OAKLEAF FERN (specific) | BASKET FERN (general)
(Above) In this photo, you can clearly spot the Oakleaf Fern's two kinds of leaves: short brown 'nest' leaves, and long green 'foliage' leaves.
COMMON NAME: Oakleaf fern
SCIENTIFIC NAME: Drynaria quercifolia
Hanumana hastha, Hanumana paada (Kannada)
Matilpanna, Panna-kelengo-maravara, Pannakilhannumaravala, Welli-panna-kelengu-maravara (Malayalam)
Ashvakatri, Basingh (Marathi)
Pannakkilannu (Malayalam, Tamil)
Besides the nest leaves, Oakleaf ferns also have long, green foliage leaves, which bear ‘spores’ on their underside, through which the plant reproduces. These spores are what set ferns apart from most other plants, which reproduce through flowers and seeds. Ferns, in fact, constitute an ancient group of plants, some as old as the Carboniferous Period (which began about 350 million years ago). Their type of life cycle, dependent upon spores for dispersal, appeared long before the seed-plant life cycle that we are so familiar with today. Indeed, ferns flourished in the age of dinosaurs, until they were later overtaken by the rise of flowering plants.
There are numerous species of baskets ferns. The oakleaf fern is a particular kind of epiphytic basket fern.
An epiphyte is a plant that grows harmlessly upon another plant for its whole life. Basket ferns are characterised by two kinds of leaves: short, sterile ‘nest’ leaves and long ‘foliage’ leaves. The nest leaves start off green, but eventually turn brown and die—but rather than shed them, the plant keeps them on in the form of a sort of basket at the plant’s base. This basket is used to collect litter and organic debris—falling leaves, flowers, twigs, animal droppings and more—which decompose into humus, providing the plants with nutrients they would otherwise not have received from being suspended above ground. They are plants that make their own compost, thereby giving themselves access to a private supply of nutrients! They also host a whole lot of other organisms in their baskets. Some of these inhabitants aid the plant by accelerating decomposition, but others compete for nutrients with the host plant. Oakleaf ferns are so called because their nest leaves resemble the leaves of an oak tree.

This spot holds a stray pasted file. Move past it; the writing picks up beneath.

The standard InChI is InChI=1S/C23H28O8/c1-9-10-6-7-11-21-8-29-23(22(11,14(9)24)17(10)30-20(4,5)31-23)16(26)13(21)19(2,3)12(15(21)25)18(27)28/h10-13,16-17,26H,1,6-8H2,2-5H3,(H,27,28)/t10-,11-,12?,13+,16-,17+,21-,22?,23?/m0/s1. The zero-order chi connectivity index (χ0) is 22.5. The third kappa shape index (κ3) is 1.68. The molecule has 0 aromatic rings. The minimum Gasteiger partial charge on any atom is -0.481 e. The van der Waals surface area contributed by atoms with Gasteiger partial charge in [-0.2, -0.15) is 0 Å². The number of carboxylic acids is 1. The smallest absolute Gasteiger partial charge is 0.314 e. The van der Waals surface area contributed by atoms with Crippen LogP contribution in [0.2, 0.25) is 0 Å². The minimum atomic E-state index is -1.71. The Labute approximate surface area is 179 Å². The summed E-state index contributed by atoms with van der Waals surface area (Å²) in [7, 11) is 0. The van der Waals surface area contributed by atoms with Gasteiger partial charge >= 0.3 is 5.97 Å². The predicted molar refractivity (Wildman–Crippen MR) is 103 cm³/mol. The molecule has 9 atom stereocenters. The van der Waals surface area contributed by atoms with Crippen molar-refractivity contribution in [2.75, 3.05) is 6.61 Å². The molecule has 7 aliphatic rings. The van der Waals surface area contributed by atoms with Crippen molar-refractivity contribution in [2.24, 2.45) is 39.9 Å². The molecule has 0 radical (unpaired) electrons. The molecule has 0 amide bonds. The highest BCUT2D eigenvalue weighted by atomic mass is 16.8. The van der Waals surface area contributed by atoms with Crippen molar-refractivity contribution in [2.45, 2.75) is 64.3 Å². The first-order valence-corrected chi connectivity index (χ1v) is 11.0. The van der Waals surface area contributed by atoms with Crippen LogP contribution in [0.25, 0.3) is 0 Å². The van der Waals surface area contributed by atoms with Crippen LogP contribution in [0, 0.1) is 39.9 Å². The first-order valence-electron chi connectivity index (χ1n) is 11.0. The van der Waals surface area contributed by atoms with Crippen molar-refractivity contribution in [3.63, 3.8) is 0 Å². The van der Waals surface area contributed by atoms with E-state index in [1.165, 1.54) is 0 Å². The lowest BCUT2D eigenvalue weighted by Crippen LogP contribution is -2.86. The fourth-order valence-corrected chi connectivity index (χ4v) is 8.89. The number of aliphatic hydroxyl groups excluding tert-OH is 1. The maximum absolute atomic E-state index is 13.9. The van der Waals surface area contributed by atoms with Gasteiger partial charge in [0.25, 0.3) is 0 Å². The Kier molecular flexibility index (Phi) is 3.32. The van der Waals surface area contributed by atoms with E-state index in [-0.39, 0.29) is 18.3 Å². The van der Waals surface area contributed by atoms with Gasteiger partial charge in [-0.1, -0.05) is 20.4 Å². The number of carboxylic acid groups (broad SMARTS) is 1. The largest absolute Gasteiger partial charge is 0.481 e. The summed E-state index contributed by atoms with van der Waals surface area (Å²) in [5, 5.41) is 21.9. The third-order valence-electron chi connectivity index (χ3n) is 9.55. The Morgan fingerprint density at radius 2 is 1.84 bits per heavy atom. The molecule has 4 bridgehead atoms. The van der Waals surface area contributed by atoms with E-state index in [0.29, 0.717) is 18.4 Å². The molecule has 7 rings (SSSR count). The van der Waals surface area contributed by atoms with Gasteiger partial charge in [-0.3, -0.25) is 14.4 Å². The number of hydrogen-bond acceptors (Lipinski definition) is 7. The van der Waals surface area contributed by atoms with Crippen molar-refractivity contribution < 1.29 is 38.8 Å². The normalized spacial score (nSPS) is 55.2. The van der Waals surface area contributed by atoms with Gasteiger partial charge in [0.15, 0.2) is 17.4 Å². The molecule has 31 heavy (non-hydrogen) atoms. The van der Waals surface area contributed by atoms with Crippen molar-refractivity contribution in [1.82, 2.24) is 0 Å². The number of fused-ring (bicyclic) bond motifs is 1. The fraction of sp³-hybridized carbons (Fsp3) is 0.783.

(Below) In this photo, you can clearly see the spores on the underside of the oakleaf fern's foliage leaves.
© All images on this page are the work and property of Prasanjeet Yadav